|Place||North & Central America: United States of America|
|Physical description||Bakelite, Glass, Paper|
|Place made||United States of America|
|Date made||c 1954 -1957|
United States issue Radiac Detector dosimeter DT-60/PD, with instructions
Round black Bakelite case with a fitting at the top to hold a suspension cord. The back is impressed 'DT-60/PD USN-NO bst - 64235-CBI SERIAL NUMBER 2669321'. The case contains a strip of radiophotoluminescent glass which emits luminescent light after exposure to X or Gamma radiation. Any radiation levels are then read by a Radiac Computer-Indicator CP-95 (not present).
Accompanying the Detector is a printed paper sheet, NAVSHIPS 91609 (A), illustrating the outer and inner case, describing its use and purpose, technical specifications, maintenance and care instructions, and associated equipment and instruction book. Manufacturer's and contractors supplying the equipment are also listed: Corning Glass works, Corning, New York; Polaroid Corporation, Cambridge, Massachusetts; Bausch & Lomb Optical Co, Rochester, New York; and Peneberthy Instrument Co, Seattle, Washington. It would appear from the 'NObsr' numbers listed besides these names that Corning Glass Works may have made at least part of this Detector in 1954.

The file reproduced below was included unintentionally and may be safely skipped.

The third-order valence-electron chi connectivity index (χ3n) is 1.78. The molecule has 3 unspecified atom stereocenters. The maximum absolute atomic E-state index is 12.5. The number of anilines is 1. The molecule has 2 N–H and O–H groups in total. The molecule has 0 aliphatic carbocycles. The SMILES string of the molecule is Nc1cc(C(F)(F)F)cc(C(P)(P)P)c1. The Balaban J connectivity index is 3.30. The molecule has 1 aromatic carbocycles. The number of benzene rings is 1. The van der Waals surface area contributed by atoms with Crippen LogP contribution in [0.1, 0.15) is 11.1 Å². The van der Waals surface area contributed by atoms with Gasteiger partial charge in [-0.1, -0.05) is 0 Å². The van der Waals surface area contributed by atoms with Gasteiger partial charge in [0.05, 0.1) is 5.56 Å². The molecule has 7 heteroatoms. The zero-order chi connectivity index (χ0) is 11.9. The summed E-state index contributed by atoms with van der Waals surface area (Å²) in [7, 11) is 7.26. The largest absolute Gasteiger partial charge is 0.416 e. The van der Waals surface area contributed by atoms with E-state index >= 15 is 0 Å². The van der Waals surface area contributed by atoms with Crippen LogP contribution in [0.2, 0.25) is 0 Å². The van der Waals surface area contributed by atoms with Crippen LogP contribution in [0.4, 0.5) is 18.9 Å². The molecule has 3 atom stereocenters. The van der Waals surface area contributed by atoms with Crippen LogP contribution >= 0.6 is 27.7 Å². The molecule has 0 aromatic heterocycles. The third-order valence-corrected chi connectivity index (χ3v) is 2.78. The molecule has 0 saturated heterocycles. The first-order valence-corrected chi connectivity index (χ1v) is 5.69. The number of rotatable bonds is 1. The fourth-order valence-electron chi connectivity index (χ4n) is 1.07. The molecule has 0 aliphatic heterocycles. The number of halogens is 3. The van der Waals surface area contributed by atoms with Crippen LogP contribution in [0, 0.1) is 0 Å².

A further folding card with the Detector, dated 1957, and titled 'Department of Army Training Aid 3-2' gives instructions for 'THINGS TO DO UNDER ATOMIC BIOLOGICAL OR CHEMICAL ATTACK' and notes that a copy of the card was to be issued to each man in the US Army.
Material like the items shown here were routinely issued to United States defence personnel in the 1950s, during the height of fears about potential nuclear, chemical and biological attacks by Communist forces led by the Soviet Union.
This period, extending from 1947 to the early 1990s, was known as the Cold War. Both the Western allies, led by the US, and Soviet bloc, led the Russians, engaged in a nuclear arms race, the development of secret weapons and agents, and in a wide ranging propaganda war.